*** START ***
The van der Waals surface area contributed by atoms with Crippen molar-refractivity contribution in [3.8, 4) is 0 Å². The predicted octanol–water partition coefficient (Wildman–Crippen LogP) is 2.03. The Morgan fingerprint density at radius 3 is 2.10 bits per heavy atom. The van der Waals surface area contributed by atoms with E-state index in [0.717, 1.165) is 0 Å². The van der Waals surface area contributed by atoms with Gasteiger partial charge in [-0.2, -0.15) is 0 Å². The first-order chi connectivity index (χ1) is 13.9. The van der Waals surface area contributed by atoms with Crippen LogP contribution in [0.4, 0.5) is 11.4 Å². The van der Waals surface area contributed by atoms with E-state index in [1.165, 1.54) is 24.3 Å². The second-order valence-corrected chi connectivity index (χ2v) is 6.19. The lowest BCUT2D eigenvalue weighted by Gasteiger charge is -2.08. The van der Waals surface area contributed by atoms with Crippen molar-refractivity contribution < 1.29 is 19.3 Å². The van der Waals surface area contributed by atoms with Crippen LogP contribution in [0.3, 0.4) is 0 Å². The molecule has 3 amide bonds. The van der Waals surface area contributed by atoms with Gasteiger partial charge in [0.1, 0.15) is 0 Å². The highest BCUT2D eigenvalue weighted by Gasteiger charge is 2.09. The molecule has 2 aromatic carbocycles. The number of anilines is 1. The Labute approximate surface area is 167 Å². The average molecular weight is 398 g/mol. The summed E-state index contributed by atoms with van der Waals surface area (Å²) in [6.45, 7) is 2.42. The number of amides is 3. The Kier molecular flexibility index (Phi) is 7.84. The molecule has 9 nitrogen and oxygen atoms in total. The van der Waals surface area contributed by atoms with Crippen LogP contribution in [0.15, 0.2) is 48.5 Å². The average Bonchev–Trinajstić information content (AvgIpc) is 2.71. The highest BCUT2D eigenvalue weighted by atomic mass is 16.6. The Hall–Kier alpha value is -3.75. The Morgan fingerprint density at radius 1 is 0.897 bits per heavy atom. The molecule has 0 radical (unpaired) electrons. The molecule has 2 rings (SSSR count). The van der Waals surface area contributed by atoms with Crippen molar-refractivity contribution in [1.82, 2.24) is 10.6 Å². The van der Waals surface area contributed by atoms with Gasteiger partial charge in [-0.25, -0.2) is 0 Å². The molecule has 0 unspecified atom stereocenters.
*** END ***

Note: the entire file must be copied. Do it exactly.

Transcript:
The van der Waals surface area contributed by atoms with Crippen molar-refractivity contribution in [3.8, 4) is 0 Å². The predicted octanol–water partition coefficient (Wildman–Crippen LogP) is 2.03. The Morgan fingerprint density at radius 3 is 2.10 bits per heavy atom. The van der Waals surface area contributed by atoms with E-state index in [0.717, 1.165) is 0 Å². The van der Waals surface area contributed by atoms with Gasteiger partial charge in [-0.2, -0.15) is 0 Å². The first-order chi connectivity index (χ1) is 13.9. The van der Waals surface area contributed by atoms with Crippen LogP contribution in [0.4, 0.5) is 11.4 Å². The van der Waals surface area contributed by atoms with E-state index in [1.165, 1.54) is 24.3 Å². The second-order valence-corrected chi connectivity index (χ2v) is 6.19. The lowest BCUT2D eigenvalue weighted by Gasteiger charge is -2.08. The van der Waals surface area contributed by atoms with Crippen molar-refractivity contribution < 1.29 is 19.3 Å². The van der Waals surface area contributed by atoms with Crippen LogP contribution in [0.3, 0.4) is 0 Å². The molecule has 3 amide bonds. The van der Waals surface area contributed by atoms with Gasteiger partial charge in [0.1, 0.15) is 0 Å². The highest BCUT2D eigenvalue weighted by Gasteiger charge is 2.09. The molecule has 2 aromatic carbocycles. The number of anilines is 1. The Labute approximate surface area is 167 Å². The average molecular weight is 398 g/mol. The summed E-state index contributed by atoms with van der Waals surface area (Å²) in [6.45, 7) is 2.42. The number of amides is 3. The Kier molecular flexibility index (Phi) is 7.84. The molecule has 9 nitrogen and oxygen atoms in total. The van der Waals surface area contributed by atoms with Crippen LogP contribution in [0.15, 0.2) is 48.5 Å². The average Bonchev–Trinajstić information content (AvgIpc) is 2.71. The highest BCUT2D eigenvalue weighted by atomic mass is 16.6. The Hall–Kier alpha value is -3.75. The Morgan fingerprint density at radius 1 is 0.897 bits per heavy atom. The molecule has 0 radical (unpaired) electrons. The molecule has 2 rings (SSSR count). The van der Waals surface area contributed by atoms with Crippen molar-refractivity contribution in [1.82, 2.24) is 10.6 Å². The van der Waals surface area contributed by atoms with Gasteiger partial charge in [-0.25, -0.2) is 0 Å². The molecule has 0 unspecified atom stereocenters.